The cleverly titled “Cold War” is an exceedingly fun, highly original, laugh out loud funny film that explores human suffering and survival.
As riotously funny and entertaining as it is horrifically real, Cold War delves into what happens when love truly is a battlefield.
In full transparency, Cold War is not a film that would have ordinarily been on my radar. To state the obvious, I’m a girl who loves horror — the darker and more disturbing, the better. So a film labeled as a romantic comedy is not something I’d typically rush to watch…or review for this site dedicated to genre content.
However, one of our talented writers for this site, Alli Hartley, produced this film. She believed, as an avid connoisseur of smart and original indie cinema, I might really appreciate this very non-traditional romantic comedy with a clever premise, sharp writing and delightfully twisted sense of humor.
She could not have been more right. Like all the best love stories, I fell hard and fast.
Ok, so it’s not a horror film in the strict sense of the word. But I’m here to tell you why I think you, my fellow genre junkies, may find plenty to love about this delightfully dark indie gem.
Brilliant in its simplicity, Cold War’s premise is uncomplicated and extremely relatable. Shortly after moving in together, a couple finds their blossoming relationship tested after they both catch a particularly nasty and relentless flu — forcing the love birds to confront the worst of each other.
This is far from your cookie-cutter, uninspired romcom.
As straightforward as the story is, it feels refreshingly imaginative. Director Stirling McLaughlin and writer/co-director J. Wilder Konschak make the most of the simple setup by delivering likable, well-written characters and a very clever and funny script — easily elevating Cold War well above the flat and formulaic films that heavily populate the sub-genre.
Anchored by brilliant performances from its small cast, specifically its two lead actors, Cold War is very often side-splittingly funny. But as endearing and ultimately optimistic as the film is, there are undeniable elements of horror here — just not the kind you’re probably used to.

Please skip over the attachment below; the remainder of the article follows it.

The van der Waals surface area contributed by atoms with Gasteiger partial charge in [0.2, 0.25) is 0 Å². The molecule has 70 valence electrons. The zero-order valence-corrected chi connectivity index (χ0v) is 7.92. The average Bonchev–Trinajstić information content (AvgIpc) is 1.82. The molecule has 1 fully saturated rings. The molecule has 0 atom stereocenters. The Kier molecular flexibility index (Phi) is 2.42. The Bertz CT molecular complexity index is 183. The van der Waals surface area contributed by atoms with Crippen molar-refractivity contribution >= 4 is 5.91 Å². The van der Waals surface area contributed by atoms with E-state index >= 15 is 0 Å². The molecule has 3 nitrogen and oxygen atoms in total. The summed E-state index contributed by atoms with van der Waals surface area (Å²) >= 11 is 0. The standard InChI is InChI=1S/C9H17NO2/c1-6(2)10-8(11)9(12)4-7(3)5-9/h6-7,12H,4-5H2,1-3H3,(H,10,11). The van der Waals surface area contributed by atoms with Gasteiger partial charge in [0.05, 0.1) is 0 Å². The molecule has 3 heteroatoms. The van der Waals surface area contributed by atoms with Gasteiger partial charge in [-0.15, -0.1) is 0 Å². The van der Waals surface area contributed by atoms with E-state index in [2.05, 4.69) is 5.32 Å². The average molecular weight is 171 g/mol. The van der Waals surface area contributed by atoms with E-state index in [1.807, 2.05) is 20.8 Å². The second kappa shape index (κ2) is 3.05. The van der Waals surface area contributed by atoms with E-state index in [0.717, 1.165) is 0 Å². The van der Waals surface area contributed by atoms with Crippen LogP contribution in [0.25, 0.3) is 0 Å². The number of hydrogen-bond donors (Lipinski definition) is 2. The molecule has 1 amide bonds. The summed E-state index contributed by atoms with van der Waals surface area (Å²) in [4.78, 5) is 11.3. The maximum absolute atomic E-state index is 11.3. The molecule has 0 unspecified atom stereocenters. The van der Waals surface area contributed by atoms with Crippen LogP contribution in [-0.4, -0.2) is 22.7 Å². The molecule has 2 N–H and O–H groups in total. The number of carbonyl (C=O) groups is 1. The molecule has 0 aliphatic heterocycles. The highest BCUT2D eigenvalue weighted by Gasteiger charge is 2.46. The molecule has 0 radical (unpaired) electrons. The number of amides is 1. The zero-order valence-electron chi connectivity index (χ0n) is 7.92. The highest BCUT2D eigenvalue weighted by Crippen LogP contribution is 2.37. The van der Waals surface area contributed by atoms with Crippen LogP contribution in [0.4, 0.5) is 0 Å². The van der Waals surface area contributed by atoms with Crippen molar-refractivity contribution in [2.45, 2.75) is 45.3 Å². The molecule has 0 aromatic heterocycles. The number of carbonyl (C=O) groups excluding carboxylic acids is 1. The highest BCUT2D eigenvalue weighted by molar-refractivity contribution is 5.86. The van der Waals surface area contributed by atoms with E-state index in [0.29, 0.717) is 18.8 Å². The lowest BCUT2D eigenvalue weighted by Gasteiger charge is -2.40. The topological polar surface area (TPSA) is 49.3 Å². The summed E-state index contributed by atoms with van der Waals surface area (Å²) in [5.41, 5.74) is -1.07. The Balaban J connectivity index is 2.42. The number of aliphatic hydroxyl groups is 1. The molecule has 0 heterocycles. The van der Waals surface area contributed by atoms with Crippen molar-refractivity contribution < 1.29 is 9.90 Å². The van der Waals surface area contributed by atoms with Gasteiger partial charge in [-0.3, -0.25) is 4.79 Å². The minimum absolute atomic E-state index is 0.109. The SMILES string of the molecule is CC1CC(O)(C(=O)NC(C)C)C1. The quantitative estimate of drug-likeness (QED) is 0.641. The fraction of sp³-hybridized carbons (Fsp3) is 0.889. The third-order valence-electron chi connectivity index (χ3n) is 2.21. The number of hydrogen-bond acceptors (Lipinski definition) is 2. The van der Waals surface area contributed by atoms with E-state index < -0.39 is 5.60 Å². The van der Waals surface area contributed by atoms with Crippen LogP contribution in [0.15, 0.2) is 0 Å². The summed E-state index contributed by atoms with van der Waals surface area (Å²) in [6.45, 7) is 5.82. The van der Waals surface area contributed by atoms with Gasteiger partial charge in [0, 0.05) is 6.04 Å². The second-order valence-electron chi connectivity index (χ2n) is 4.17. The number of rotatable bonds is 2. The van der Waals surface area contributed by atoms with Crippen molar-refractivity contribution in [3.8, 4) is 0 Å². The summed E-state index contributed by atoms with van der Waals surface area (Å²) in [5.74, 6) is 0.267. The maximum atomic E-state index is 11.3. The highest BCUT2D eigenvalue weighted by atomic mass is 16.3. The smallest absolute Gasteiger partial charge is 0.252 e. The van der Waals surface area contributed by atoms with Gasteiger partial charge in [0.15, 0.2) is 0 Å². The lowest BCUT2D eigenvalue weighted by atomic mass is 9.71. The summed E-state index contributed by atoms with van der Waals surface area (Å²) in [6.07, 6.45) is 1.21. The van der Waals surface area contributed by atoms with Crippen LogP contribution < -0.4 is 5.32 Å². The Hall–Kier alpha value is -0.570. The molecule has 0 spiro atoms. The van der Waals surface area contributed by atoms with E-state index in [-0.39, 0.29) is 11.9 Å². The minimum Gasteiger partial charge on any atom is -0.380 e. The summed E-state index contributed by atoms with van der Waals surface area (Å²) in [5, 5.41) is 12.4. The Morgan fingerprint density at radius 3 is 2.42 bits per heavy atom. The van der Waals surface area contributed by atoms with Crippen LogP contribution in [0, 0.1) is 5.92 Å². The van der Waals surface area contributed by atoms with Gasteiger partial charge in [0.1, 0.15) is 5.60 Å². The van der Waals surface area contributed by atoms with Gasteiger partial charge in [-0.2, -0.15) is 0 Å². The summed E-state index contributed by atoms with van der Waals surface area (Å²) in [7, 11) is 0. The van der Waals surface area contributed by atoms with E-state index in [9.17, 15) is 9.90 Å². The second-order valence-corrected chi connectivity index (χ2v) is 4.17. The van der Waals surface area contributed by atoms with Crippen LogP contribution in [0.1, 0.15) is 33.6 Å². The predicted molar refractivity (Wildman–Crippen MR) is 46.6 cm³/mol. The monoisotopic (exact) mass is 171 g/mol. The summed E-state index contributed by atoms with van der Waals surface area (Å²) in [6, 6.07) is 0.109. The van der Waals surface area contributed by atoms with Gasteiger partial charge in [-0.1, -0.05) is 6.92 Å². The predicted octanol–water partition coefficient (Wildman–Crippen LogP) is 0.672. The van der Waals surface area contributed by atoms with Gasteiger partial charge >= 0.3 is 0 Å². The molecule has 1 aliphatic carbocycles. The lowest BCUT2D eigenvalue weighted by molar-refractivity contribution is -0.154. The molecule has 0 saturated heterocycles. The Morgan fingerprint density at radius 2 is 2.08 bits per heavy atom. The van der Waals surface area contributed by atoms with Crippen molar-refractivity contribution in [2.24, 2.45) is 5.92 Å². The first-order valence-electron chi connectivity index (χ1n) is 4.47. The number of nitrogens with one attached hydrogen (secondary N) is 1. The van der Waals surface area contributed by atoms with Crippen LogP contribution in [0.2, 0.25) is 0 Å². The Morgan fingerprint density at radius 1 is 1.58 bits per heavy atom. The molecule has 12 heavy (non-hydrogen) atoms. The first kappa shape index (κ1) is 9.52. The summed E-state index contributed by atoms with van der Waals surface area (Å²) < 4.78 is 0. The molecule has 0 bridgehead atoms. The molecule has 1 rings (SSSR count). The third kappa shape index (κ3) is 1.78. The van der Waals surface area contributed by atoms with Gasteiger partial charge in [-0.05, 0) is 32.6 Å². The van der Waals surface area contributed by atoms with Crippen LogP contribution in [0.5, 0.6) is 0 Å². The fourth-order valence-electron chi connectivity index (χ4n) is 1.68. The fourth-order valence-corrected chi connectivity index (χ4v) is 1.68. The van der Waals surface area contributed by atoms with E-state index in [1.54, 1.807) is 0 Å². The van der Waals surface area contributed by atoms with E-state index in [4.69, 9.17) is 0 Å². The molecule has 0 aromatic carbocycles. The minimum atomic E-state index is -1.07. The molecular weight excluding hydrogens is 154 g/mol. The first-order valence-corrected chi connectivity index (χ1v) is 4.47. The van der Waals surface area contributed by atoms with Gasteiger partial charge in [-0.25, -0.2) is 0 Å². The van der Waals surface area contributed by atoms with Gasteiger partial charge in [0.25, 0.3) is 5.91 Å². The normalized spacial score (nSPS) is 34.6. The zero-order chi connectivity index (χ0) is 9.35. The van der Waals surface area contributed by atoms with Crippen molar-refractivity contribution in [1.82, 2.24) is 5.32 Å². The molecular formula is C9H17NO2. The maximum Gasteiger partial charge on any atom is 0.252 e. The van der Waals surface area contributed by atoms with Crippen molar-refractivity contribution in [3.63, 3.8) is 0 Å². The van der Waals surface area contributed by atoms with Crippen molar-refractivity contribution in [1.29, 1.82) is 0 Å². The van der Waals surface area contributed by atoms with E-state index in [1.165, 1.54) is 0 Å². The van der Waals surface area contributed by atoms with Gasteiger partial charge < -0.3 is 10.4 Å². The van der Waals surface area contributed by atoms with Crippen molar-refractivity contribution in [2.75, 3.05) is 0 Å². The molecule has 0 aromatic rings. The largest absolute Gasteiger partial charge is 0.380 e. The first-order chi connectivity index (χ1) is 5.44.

The horror here is in the all too familiar scenario of a relationship falling apart under extreme stress.
No matter how much you think you know someone, you never really know them until there is no escape from them. When you are with someone day in and day out, when there’s nowhere to go when times get tough, when the one you love can no longer hide their most annoying flaws — that’s when reality comes crashing in like a wrecking ball to destroy the fairytale romance.
When perfect couple Jon (Michael Blaiklock, Don’t Trust the B— in Apartment 23) and Maggie (Madeline Walter, Comedy Bang! Bang!) both come down with a case of the brutal and punishing “raccoon flu,” the nightmare illness takes hold of their bodies and minds — distorting their perception of reality and the very foundation of their relationship.
As the animosity between the two grows, tempers escalate, battle lines are drawn, and small indignities explode into acts of all-out war. The chaos (as well as the comedy) builds to a feverish, take no prisoners finale.
The moral here is that even “perfect” love is far from perfect. A relationship is about shared experiences, but that means the bad experiences as well as the good. Rarely has a film so compellingly and realistically captured the downward spiral of a relationship — with all its nastiness and savagery — while still maintaining its heart and humor.
While never losing its tongue-in-cheek wit and charm, Cold War isn’t afraid to get grim. The humor is sometimes wry, sometimes physical (including copious amounts of vomit), and often quite dark. But realism remains at the heart of the film, no matter how absurd the situation gets.
That’s due in large part to a remarkably well-crafted script. But it’s also a testament to the phenomenal performances of Walter and Blaiklock.
Individually, they deliver gifted comedic performances that feel honest, heartfelt, and entirely relatable. Together, they have tremendous on-screen chemistry. Their connection feels authentic, and they are just as believable falling in love as they are falling apart.
While this is a film about the destruction of a relationship and the darker side of human nature, it’s also about the power of a love to withstand the most brutal assault. It’s about how we learn to adapt and grow — and how to bend to keep from breaking. So, while you’ll surely take much delight in the couple’s misery, played to great comic effect, the film is as sweet and hopeful as it is horrific — a very difficult balancing act to pull off.